|Date: Mar 17, 2018|
|Source: The Daily Star|
|Presidential vote opens for Egyptians abroad|
|CAIRO: Egyptians abroad began voting Friday, 10 days before polls open at home in a presidential election that President Abdel-Fattah al-Sisi is effectively guaranteed to win, but in which turnout could provide an indication of his popularity.|
The former army chief’s only challenger, Mousa Mostafa Mousa, leads a party that had initially backed the Egyptian president’s bid for re-election.
Other opponents halted their campaigns citing intimidation by the authorities.
One top challenger was jailed.
Voting will take place in Egypt over three days from March 26-28.
The president in recent days has echoed calls he made in 2014, just before he was first voted into office, urging Egyptians to turn up to polling stations worldwide.
A year after toppling Egypt’s first competitively elected leader, Mohammad Morsi of the Muslim Brotherhood, after mass protests against his rule, Sisi won nearly 97 percent of the vote in 2014.
Fewer than half of eligible Egyptians voted in that election even though it was extended to three days.
“I’ve come to vote for the continuation of safety and security in Egypt,” Mohammad Zaghloul, 47, told Reuters at the Egyptian Embassy in Khartoum, capital of neighboring Sudan, where dozens of people were lined up to vote.
State television showed hundreds of voters crowding outside the Egyptian embassies in Kuwait, Saudi Arabia and the UAE.
Other Egyptians abroad said that they would have nothing to do with the vote.
“Bottom line is that the election process is a sham. The fig leaf of democracy is so see-through that even Moussa Mostafa, the only contender who ran to meet the cutoff, is hardly taking the race seriously.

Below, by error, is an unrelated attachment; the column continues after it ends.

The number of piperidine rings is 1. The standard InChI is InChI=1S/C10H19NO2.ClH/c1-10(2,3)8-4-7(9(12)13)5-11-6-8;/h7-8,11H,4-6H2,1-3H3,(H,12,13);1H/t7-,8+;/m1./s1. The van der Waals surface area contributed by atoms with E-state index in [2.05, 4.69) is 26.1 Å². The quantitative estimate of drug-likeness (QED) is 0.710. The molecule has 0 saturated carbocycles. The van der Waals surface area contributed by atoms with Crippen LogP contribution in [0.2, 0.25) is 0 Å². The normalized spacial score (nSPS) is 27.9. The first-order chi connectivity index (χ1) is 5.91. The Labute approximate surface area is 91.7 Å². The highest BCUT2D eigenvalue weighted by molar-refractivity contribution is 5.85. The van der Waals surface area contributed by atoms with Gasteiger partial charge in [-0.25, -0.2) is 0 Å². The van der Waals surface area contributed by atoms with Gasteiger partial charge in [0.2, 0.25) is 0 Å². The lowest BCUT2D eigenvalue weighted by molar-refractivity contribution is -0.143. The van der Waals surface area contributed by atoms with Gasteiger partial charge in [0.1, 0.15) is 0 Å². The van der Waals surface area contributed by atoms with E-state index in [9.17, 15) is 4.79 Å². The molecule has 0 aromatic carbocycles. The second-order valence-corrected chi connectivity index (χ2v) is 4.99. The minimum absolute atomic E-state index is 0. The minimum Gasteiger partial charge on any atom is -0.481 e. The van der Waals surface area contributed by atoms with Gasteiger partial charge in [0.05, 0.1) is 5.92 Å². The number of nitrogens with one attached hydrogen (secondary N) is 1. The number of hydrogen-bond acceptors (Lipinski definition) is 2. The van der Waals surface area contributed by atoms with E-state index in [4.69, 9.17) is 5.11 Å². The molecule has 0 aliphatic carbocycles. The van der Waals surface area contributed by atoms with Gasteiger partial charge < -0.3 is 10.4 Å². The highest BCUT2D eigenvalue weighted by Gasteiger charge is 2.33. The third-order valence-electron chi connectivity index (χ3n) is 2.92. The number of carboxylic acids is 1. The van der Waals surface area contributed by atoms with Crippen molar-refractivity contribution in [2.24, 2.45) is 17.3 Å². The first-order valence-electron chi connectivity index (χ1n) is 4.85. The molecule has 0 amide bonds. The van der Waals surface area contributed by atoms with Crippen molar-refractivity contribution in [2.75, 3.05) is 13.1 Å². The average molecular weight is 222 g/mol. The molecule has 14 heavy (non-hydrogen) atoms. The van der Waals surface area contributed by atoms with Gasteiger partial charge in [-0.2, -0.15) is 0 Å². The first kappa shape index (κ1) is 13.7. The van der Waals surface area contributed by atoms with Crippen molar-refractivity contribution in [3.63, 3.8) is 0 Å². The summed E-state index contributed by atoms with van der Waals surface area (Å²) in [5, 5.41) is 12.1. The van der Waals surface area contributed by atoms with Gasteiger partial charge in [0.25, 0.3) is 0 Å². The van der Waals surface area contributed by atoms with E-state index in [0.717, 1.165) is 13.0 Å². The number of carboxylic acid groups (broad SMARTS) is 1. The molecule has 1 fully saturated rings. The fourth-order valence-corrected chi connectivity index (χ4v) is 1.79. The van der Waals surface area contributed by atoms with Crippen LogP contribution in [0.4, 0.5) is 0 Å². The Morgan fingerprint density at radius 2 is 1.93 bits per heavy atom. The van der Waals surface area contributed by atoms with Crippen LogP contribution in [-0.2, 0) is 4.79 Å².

“With such a predetermined outcome, what’s the point?” a 40-year-old Washington, D.C.-based Egyptian said.
He asked that his name be withheld for fear of reprisal from the authorities back in Egypt.
In a January speech, the president warned Egyptians, “Watch out – that stuff that happened seven or eight years ago [the 2011 democratic uprising] will not happen again in Egypt ... it looks like you really don’t know me well.”
Such words play well with Sisi’s supporters, who include many Egyptians who have had enough of the turmoil that followed Mubarak’s ousting.
Since then, the country has grappled with a persistent extremist campaign that killed hundreds, along with long-deferred economic reforms that have resulted in skyrocketing inflation.
“The priority is to fix the situation, and not necessarily according to the traditional standards of a democracy,” said Mostapha al-Feki, a prominent government supporter and head of the Bibliotheca Alexandrina, a major library in Alexandria.
“This is his priority and this is the higher interest of the Egyptian people. I and most Egyptians believe he is on that course.”
It is difficult to ascertain what most Egyptians believe given scant independent opinion polls and a domestic media that often touts Sisi’s achievements while underplaying criticism against him.
His security services tolerate little outright dissent like that which foreshadowed the 2011 uprising.
For now, the opposition – a collection of small parties and groups that hold little sway on the street – is merely trying to “exist,” said Khaled Dawoud, a prominent dissident.